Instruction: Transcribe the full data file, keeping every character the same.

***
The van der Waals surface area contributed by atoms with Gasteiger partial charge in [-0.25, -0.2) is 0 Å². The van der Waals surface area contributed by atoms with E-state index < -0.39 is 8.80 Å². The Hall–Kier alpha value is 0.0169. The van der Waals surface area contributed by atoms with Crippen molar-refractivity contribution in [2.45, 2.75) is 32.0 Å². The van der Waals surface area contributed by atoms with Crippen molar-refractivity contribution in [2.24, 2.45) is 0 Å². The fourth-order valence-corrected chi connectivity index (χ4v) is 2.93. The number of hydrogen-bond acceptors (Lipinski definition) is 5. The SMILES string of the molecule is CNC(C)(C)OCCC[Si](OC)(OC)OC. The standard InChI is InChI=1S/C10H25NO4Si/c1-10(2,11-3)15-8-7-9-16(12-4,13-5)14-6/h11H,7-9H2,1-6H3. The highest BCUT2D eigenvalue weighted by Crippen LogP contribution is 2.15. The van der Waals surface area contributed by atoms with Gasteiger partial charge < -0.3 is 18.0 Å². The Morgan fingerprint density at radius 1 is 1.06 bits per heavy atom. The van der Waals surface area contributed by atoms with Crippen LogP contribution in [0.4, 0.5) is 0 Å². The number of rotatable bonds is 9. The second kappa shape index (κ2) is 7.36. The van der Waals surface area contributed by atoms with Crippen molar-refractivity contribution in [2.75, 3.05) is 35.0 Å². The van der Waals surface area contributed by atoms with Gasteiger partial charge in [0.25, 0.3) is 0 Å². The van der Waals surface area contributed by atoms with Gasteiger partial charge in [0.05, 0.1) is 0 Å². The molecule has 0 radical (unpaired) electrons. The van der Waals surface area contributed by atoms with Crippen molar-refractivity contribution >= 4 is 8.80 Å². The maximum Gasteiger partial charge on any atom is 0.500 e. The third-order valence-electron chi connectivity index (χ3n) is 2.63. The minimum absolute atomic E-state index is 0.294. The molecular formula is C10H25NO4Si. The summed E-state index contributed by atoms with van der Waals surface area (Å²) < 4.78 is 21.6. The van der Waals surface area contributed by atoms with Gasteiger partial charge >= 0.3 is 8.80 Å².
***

The van der Waals surface area contributed by atoms with Gasteiger partial charge in [-0.25, -0.2) is 0 Å². The van der Waals surface area contributed by atoms with E-state index < -0.39 is 8.80 Å². The Hall–Kier alpha value is 0.0169. The van der Waals surface area contributed by atoms with Crippen molar-refractivity contribution in [2.45, 2.75) is 32.0 Å². The van der Waals surface area contributed by atoms with Crippen molar-refractivity contribution in [2.24, 2.45) is 0 Å². The fourth-order valence-corrected chi connectivity index (χ4v) is 2.93. The number of hydrogen-bond acceptors (Lipinski definition) is 5. The SMILES string of the molecule is CNC(C)(C)OCCC[Si](OC)(OC)OC. The standard InChI is InChI=1S/C10H25NO4Si/c1-10(2,11-3)15-8-7-9-16(12-4,13-5)14-6/h11H,7-9H2,1-6H3. The highest BCUT2D eigenvalue weighted by Crippen LogP contribution is 2.15. The van der Waals surface area contributed by atoms with Gasteiger partial charge < -0.3 is 18.0 Å². The Morgan fingerprint density at radius 1 is 1.06 bits per heavy atom. The van der Waals surface area contributed by atoms with Crippen LogP contribution in [0.4, 0.5) is 0 Å². The number of rotatable bonds is 9. The second kappa shape index (κ2) is 7.36. The van der Waals surface area contributed by atoms with Crippen molar-refractivity contribution in [2.75, 3.05) is 35.0 Å². The van der Waals surface area contributed by atoms with Gasteiger partial charge in [0.25, 0.3) is 0 Å². The van der Waals surface area contributed by atoms with Gasteiger partial charge in [0.05, 0.1) is 0 Å². The molecule has 0 radical (unpaired) electrons. The van der Waals surface area contributed by atoms with Crippen molar-refractivity contribution >= 4 is 8.80 Å². The maximum Gasteiger partial charge on any atom is 0.500 e. The third-order valence-electron chi connectivity index (χ3n) is 2.63. The minimum absolute atomic E-state index is 0.294. The molecular formula is C10H25NO4Si. The summed E-state index contributed by atoms with van der Waals surface area (Å²) < 4.78 is 21.6. The van der Waals surface area contributed by atoms with Gasteiger partial charge >= 0.3 is 8.80 Å².